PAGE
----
Then we watched the first season and it all made perfect sense. Theirs are the only parts that really matter (although Aidan Quinn provides decent back-up and could clearly do a lot more) and their unlikely pairing just clicks. It seems like the most natural thing in the world after the first episode, but really it was a brave move to put these two together, a risk that pays off handsomely. Their rapport is crucial to the success of the show, elevating it from the white noise of formulaic US crime TV into addictive, watchable fun. If you haven't seen it and need something easy on the little grey cells, do check it out. It'll give you solid evening entertainment, and perhaps make you appreciate the unsung art of Casting Direction all the more.

Wednesday, 5 August 2015

The Quartermass Xperiment (1955)

The great thing about iplayer is that it has has a narrow selection of movies, which is a nice alternative to the scrolling endlessness of Amazon Prime and the like. The streamer is compelled to give more consideration to the black and white business on offer. There are gems to be found.

The Quartermass Xperiment is one such. Not a classic, by any means, but creeping close mainly through Val Guest's direction and some extraordinary music from James Bernard, who knew Benjamin Britten, was a classmate of Christopher Lee. and went on to compose Hammer tunes for movies like The Hound of the Baskervilles and The Devil Rides Out. Guest went on to do all sorts, including The Day The Earth Caught Fire and When Dinosaurs Ruled The Earth.

The film has a spooky, taut atmosphere and rich, noir look. There are wonderful long, swooping shots over spotlit night scenes and through a beautiful, harsh London. There are powerful images - of the V3 rocket ship, its nose buried in the earth; of its grainy, flaring black box footage; of the lights going out on Battersea Power Station; of Quartermass walking through dots of light.

There's no room for personal feelings in science, Judith

The cast, well they're a bit odd. The cause is Quartermass himself. Casting Brian Donlevy was an outrageous decision, however you slice it. Hammer hired him to market their movie for almighty US dollars, and presumably he possessed some quality a bunch of clueless Englishmen thought quintessentially American.

They were right. He couldn't be more American. And that's the problem. Donlevy's otherness among all the Britishers is richly bizarre. With his long face, bullet shape and rat-a-tat Hollywood delivery, he seems like he would be far happier hunting communists than kicking about London with these goddam limeys. His presence creates powerful tremors in the English setting, as if everyone is performing during an earthquake.

His character is entirely out of sync. Nobody ever refers to Quartermass as 'Doctor', or 'Professor', or explains how the hell he fits. All we know is that he is some kind of freelance Nasa, whose every hare brained scheme the public are delighted to swallow. The British characters happily accommodate him, but take care to talk him out of his more vulgar ideas (like deploying 'dynamite and flame throwers' when the creature gets loose in Westminster Abbey).

The performance certainly can get very funny. There's a wonderful passage between Quartermass and Doctor Briscoe. The Doctor explains the condition of Victor Carroon, the broken shell of an astronaut they rescued from a crashed spaceship: Victor's bone structure has changed, his skin is falling off, and he's clinically dead. Victor's wife enters the room and asks how Victor is doing. Quartermass replies: "He's coming along fine."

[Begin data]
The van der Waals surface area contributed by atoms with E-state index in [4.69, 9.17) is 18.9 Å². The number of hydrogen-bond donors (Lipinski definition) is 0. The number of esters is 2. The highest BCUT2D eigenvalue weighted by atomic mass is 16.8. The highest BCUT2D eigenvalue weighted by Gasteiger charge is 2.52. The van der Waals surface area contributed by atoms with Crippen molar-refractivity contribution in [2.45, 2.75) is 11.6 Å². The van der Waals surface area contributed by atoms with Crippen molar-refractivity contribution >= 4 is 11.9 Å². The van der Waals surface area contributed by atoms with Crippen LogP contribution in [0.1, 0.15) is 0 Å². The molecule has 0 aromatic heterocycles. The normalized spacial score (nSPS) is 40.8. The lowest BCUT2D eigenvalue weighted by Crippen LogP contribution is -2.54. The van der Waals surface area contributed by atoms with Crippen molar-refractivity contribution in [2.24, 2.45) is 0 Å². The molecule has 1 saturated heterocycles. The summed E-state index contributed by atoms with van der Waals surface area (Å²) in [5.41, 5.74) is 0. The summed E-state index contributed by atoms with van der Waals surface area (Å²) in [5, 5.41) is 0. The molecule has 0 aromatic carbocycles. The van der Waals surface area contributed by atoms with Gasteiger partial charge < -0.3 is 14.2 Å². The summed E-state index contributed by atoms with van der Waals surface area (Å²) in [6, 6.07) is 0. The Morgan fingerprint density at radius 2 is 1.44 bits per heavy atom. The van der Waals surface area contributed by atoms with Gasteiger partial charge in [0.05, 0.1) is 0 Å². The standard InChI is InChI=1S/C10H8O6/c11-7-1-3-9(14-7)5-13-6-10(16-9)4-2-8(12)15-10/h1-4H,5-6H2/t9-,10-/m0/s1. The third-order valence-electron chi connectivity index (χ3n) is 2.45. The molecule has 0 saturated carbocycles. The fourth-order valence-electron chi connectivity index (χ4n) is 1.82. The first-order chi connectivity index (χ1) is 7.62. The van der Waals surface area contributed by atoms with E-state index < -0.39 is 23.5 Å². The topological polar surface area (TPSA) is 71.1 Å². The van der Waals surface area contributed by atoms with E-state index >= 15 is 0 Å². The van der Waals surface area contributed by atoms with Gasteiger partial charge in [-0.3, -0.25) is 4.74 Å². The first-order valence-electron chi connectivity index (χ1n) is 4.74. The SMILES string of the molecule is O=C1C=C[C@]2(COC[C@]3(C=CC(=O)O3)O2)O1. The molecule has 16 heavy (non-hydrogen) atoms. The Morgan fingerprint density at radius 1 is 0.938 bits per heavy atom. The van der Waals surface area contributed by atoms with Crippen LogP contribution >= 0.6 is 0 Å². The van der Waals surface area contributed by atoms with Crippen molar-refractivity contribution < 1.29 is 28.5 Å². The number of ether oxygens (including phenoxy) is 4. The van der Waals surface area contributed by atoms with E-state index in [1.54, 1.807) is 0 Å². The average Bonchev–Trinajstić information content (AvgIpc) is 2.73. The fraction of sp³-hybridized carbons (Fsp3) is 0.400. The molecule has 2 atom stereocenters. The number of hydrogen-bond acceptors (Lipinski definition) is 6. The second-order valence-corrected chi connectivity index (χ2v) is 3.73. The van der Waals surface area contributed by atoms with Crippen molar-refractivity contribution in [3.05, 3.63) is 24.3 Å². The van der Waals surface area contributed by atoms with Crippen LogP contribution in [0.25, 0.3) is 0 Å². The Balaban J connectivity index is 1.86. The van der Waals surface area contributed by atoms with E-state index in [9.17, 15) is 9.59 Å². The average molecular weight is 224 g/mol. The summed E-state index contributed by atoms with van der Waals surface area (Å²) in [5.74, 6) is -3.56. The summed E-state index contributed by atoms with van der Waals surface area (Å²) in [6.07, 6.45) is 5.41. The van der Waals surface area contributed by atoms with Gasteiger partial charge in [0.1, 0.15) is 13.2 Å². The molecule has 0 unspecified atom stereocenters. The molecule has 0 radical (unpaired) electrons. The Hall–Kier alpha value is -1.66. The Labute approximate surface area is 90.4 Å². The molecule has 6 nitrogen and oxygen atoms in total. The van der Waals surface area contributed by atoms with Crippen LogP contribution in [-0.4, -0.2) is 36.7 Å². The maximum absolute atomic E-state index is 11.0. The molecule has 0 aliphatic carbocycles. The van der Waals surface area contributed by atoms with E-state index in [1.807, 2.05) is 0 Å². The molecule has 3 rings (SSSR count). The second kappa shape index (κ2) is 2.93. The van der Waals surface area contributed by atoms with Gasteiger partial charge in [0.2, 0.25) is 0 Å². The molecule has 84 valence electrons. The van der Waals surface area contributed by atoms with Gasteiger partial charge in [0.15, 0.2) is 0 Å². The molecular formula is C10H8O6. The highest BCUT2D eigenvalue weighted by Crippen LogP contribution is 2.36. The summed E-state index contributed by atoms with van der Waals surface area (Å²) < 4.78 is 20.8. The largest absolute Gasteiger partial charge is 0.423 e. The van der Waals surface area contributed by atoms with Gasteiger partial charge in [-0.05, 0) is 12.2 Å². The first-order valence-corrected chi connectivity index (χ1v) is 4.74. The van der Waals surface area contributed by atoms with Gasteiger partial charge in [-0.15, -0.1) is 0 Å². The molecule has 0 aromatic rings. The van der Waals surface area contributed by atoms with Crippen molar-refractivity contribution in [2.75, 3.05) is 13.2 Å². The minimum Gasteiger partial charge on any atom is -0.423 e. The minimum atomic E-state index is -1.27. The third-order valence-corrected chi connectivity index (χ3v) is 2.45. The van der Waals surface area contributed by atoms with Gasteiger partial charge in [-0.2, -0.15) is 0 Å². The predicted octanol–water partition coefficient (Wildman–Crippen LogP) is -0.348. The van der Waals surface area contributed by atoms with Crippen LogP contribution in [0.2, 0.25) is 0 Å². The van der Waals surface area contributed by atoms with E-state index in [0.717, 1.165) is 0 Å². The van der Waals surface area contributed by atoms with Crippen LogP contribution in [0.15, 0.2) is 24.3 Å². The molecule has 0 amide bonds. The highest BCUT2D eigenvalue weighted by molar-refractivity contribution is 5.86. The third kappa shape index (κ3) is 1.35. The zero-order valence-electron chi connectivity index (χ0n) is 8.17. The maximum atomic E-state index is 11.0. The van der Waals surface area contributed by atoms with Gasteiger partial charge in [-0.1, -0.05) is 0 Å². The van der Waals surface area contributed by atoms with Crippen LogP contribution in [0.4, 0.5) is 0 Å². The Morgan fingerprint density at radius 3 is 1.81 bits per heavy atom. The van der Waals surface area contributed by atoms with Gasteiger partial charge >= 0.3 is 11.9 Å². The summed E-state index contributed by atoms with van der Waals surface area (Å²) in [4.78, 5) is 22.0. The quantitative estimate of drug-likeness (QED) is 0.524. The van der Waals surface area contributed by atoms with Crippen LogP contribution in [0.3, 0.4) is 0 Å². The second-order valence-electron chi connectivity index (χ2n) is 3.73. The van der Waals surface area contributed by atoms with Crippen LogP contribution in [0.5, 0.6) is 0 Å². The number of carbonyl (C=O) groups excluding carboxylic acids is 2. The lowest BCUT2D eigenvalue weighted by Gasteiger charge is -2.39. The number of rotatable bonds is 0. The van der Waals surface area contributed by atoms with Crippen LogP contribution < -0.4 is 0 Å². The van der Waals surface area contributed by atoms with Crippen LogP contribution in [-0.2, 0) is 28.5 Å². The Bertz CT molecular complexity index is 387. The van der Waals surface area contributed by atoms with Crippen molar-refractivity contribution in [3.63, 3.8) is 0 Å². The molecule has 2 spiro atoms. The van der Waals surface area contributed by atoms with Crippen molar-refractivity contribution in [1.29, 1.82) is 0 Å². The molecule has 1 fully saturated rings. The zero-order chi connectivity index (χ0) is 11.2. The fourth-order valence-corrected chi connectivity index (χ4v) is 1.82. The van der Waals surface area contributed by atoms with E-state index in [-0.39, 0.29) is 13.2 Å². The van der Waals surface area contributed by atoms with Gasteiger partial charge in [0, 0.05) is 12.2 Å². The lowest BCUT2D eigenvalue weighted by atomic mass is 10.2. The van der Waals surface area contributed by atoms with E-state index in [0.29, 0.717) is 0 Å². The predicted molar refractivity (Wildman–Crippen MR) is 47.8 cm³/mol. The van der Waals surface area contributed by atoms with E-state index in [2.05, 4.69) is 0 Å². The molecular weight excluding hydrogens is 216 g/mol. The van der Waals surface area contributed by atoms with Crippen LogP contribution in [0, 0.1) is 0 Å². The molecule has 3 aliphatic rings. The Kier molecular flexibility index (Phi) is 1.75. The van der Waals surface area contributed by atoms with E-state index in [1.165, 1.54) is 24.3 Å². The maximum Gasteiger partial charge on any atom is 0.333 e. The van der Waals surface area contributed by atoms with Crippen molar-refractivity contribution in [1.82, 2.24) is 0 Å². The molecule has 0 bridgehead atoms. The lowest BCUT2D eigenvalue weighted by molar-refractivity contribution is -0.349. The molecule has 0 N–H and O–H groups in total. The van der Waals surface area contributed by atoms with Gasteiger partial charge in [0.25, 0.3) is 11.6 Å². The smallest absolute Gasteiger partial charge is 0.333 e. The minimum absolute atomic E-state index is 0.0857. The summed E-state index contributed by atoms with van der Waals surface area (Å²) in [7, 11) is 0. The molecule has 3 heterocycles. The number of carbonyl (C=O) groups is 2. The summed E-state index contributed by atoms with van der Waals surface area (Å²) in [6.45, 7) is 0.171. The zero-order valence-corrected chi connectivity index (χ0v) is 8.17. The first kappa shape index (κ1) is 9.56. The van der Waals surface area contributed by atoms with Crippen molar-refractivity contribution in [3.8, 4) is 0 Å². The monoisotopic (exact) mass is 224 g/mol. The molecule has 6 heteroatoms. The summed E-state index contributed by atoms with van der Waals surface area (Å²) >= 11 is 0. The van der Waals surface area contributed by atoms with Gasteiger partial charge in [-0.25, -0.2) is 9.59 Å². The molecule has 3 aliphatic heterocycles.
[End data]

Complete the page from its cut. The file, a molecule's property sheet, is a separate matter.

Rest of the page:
When they're not being knocked about by this Yank Tank, the rest of the cast are very good. Richard Wordsworth is excellent as Victor, pulling off a Boris Karloff Thing with aplomb. There's a splendid, lively turn by Harold Lang as Christie. Jack Warner is hugely likeable and despite a weak part shows why Dickson of Dock Green would last for over twenty years. 

Twitter says that X: The Unknown, a kind of sequel, is also on iplayer. That's tempting, but it's worth also considering Rififi, a French noir that was originally screened alongside Xperiment. Rififi was directed by Jules Dassin, who was blacklisted for UnAmerican Activities. Who knows, maybe it was DonLevy who shopped him to the Feds?

Tuesday, 23 June 2015

Jurassic World

The cinema ushers were handing out free ice creams at the end of Jurassic World. I cast my eyes over the options, but decided not to take one. I couldn’t handle another gaudily-wrapped dose of sugar and fat.

Like a late night McDonald’s works the jaws but fails the appetite, so Jurassic World left me unsatisfied. I have no problem with a daft film, but I had a few issues on basic, B-movie grounds that have been bumping around my head today:

A six-inch retractable claw, like a razor, on the the middle toe. He slashes at you here, or here...Or maybe across the belly, spilling your intestines. The point is, you are alive when they start to eat you.

Gliding under the surface of Jurassic World is an amusing contempt for tourists – but when the dino-carnage is finally unleashed upon them it’s a disappointingly bloodless sort of mayhem, where materiel is smashed but few arteries severed. When the flying critters swoop on the crowd it should have been a gory peck-fest, but you never really feel the claws snap, or teeth bite - there is just a lot of running and…um…screaming.